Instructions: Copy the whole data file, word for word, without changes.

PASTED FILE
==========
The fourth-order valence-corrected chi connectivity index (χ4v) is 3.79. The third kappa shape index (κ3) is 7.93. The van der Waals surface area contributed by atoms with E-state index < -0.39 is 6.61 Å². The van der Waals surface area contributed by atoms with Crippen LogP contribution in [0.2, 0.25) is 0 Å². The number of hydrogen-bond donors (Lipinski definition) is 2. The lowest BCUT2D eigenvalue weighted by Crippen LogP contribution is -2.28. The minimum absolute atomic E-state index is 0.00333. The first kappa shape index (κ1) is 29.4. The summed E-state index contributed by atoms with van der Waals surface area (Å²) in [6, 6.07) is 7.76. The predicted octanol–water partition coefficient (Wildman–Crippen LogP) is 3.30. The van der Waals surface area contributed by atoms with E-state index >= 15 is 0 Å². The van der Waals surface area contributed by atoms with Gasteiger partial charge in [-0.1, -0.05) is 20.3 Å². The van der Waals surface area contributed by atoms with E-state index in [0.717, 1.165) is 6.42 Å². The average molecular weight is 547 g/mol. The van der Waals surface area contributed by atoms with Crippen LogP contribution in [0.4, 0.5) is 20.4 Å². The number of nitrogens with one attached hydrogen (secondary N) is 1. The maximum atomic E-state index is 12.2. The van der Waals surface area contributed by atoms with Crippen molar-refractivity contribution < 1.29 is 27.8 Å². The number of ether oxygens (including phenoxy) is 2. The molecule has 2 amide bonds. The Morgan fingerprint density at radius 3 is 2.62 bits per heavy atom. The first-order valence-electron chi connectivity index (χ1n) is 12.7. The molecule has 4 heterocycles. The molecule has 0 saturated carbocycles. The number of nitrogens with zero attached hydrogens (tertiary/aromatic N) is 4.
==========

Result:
The fourth-order valence-corrected chi connectivity index (χ4v) is 3.79. The third kappa shape index (κ3) is 7.93. The van der Waals surface area contributed by atoms with E-state index < -0.39 is 6.61 Å². The van der Waals surface area contributed by atoms with Crippen LogP contribution in [0.2, 0.25) is 0 Å². The number of hydrogen-bond donors (Lipinski definition) is 2. The lowest BCUT2D eigenvalue weighted by Crippen LogP contribution is -2.28. The minimum absolute atomic E-state index is 0.00333. The first kappa shape index (κ1) is 29.4. The summed E-state index contributed by atoms with van der Waals surface area (Å²) in [6, 6.07) is 7.76. The predicted octanol–water partition coefficient (Wildman–Crippen LogP) is 3.30. The van der Waals surface area contributed by atoms with E-state index >= 15 is 0 Å². The van der Waals surface area contributed by atoms with Gasteiger partial charge in [-0.1, -0.05) is 20.3 Å². The van der Waals surface area contributed by atoms with E-state index in [0.717, 1.165) is 6.42 Å². The average molecular weight is 547 g/mol. The van der Waals surface area contributed by atoms with Crippen LogP contribution in [0.4, 0.5) is 20.4 Å². The number of nitrogens with one attached hydrogen (secondary N) is 1. The maximum atomic E-state index is 12.2. The van der Waals surface area contributed by atoms with Crippen molar-refractivity contribution < 1.29 is 27.8 Å². The number of ether oxygens (including phenoxy) is 2. The molecule has 2 amide bonds. The Morgan fingerprint density at radius 3 is 2.62 bits per heavy atom. The first-order valence-electron chi connectivity index (χ1n) is 12.7. The molecule has 4 heterocycles. The molecule has 0 saturated carbocycles. The number of nitrogens with zero attached hydrogens (tertiary/aromatic N) is 4.